We sometimes need to share/recieve large files (sometimes in the gigabytes) to outside contractors or customers. These files are mostly CAD drawings, but could include almost anything. We want to only allow the the outside customer/contractor to upload/download their own files and cannot see anything else. Nothing unusual here.

While we could use FTP, that isn't usually the most user-friendly method. FTP also requires IT time to set up the location for the files, permissions, and the user account. What options are out there to make this entire process easier?

Update: Come to find out after talking to the user more. It is sending files out not receiving files in. We are setting them up with SugarSync to send out a link to the files on their servers.

  • You want publicly available files and also restrict access to files, but not setup permissions and user accounts? – Ryan Mar 7 '12 at 23:39
  • Your question is a bit unclear here. Are you the system administrator? Do you have the ability to setup server system to publish content, will you be able to open your firewalls to permit this? – Zoredache Mar 7 '12 at 23:39
  • I am looking for options to transfer files back and forth. Files much too large for email. Everything secure. – Mike Wills Mar 8 '12 at 0:01
  • IPSwitch offers a hosted MOVEit DMZ product. Their products supposedly pass PCI-DSS compliance checks. There are other similar products from BISCOM and Accelion. Some products are available as a service, and some you could set up on a colocated server. – Jodie C Mar 8 '12 at 0:05
  • Reconsider FTP. It's accessible with a web browser and your IT staff should be able to offer access to a small set of contractor accounts in no more than an afternoon. – ladenedge Mar 8 '12 at 3:37

We use a secure ftp server that requires ssl auth. Each project has its own folder under /home/projectdocs/projectname. Each company involved has a login and a sub directory. We usually work with their IT group to script a sync to the source companies external file server. This way the contractors upload the data to a mapped drive within their company's firewall. The data is then syncd to our server every 10 minutes or so. Alternatively we provide the contractor a copy of filezilla to connect to our ftp directly. Filezilla is a great GUI for ftp. No IT knowledge needed.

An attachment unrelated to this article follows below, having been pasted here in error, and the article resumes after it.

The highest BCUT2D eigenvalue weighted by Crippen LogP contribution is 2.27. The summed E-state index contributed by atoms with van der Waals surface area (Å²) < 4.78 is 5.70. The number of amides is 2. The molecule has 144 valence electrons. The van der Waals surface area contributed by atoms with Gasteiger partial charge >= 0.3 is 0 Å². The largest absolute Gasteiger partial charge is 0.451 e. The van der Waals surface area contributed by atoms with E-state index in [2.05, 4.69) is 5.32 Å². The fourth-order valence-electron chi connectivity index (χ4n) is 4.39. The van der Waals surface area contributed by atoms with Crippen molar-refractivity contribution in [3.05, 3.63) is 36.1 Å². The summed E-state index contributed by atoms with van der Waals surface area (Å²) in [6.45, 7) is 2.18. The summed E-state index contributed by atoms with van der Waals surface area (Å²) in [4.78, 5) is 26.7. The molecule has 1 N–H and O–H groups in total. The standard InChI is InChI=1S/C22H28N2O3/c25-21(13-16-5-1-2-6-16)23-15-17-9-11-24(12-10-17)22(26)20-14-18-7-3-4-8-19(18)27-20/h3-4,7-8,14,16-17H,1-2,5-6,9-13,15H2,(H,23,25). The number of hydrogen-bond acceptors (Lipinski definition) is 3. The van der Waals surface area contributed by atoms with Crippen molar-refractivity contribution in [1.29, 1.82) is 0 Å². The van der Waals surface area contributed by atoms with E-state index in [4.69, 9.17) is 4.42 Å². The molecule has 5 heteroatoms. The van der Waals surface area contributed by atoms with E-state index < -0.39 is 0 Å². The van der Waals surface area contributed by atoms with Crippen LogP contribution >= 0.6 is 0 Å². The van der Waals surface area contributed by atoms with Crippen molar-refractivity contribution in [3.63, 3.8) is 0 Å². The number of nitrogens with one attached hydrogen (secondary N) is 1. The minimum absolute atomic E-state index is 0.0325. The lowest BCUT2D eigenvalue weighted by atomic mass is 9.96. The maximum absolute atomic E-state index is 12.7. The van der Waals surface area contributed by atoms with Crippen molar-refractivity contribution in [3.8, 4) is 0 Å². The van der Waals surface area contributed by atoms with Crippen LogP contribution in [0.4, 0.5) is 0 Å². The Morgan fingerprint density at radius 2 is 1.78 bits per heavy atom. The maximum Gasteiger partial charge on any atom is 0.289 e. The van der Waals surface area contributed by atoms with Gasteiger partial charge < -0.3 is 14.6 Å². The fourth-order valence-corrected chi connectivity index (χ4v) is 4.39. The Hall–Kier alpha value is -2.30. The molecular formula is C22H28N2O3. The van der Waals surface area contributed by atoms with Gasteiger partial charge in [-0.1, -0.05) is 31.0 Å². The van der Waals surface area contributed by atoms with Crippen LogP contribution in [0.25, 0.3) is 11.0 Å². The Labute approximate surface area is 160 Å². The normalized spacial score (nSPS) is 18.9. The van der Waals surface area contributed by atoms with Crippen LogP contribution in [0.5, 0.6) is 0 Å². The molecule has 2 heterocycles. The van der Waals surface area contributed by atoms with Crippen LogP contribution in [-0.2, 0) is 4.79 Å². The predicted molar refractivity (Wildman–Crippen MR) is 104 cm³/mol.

• An FTP server is probably the way to go. I was just putting out feelers for options. – Mike Wills Mar 8 '12 at 14:44
  • I hear ya. I would be very wary of posting internal docs to public servers. – DaffyDuc Mar 8 '12 at 16:12
  • As a SFT server can be used a ssh server - secure and easy to maintain. WinSCP is also user friendly as a client - you have two GUI choices - single or dual panel – jet Mar 8 '12 at 17:25

A little bit complex to set up if you haven't had experience with Linux before, but if you got a pc and installed linux on it you could have lots of user accounts (one for each customer/contractor) which has a 'My Documents'-like folder (/home/username) that you could copy files to that you wanted to share with them. They could then retrieve the files with sftp or keep their filesystems in sync with rsync.

An additional complication is that you'll need to port forward on your router to the linux box. Have a look on portforward.com for this is you have difficulties.

  • Our web server runs on Widows Server, so we have servers. I just wanted to see what else is out there. – Mike Wills Mar 8 '12 at 14:39

You could make a Dropbox or Box.net account and create separate folders for each contractor. Then they could login via the web to upload/download. Or, if they download the client app, they'll have a folder on their machine that syncs with you.

The question is whether you can afford to pay the steep rates.


There are any number of hosted services and locally-hostable services that allow the upload and download of files, and Google will provideth, but never underestimate the bandwidth of a USB stick and a courier -- around the same city, a motorbike courier can get that sort of thing from point A to point B in under an hour, and an overnight courier can get it across the country.

  • All USB drives are blocked on our PCs. – Mike Wills Mar 8 '12 at 14:38
  • So get 'em unblocked. – womble Mar 10 '12 at 9:10
  • That isn't a solution. – Mike Wills Mar 10 '12 at 18:56
  • On the contrary, it most certainly is a solution. – womble Mar 11 '12 at 7:15
  • We locked them down for security reasons. We aren't opening them up again. – Mike Wills Mar 12 '12 at 13:13

We use UD Dropbox to solve this issue. You have to be able to have your own server to host it though. It's available here:



I ended up myself using git with LFS support. Seems to work quite well. If the firewall is blocking port 22 (default SSH), then using HTTPS protocol to checkout repository worked for me.

For example with Bitbucket: https://confluence.atlassian.com/bitbucket/git-large-file-storage-in-bitbucket-829078514.html

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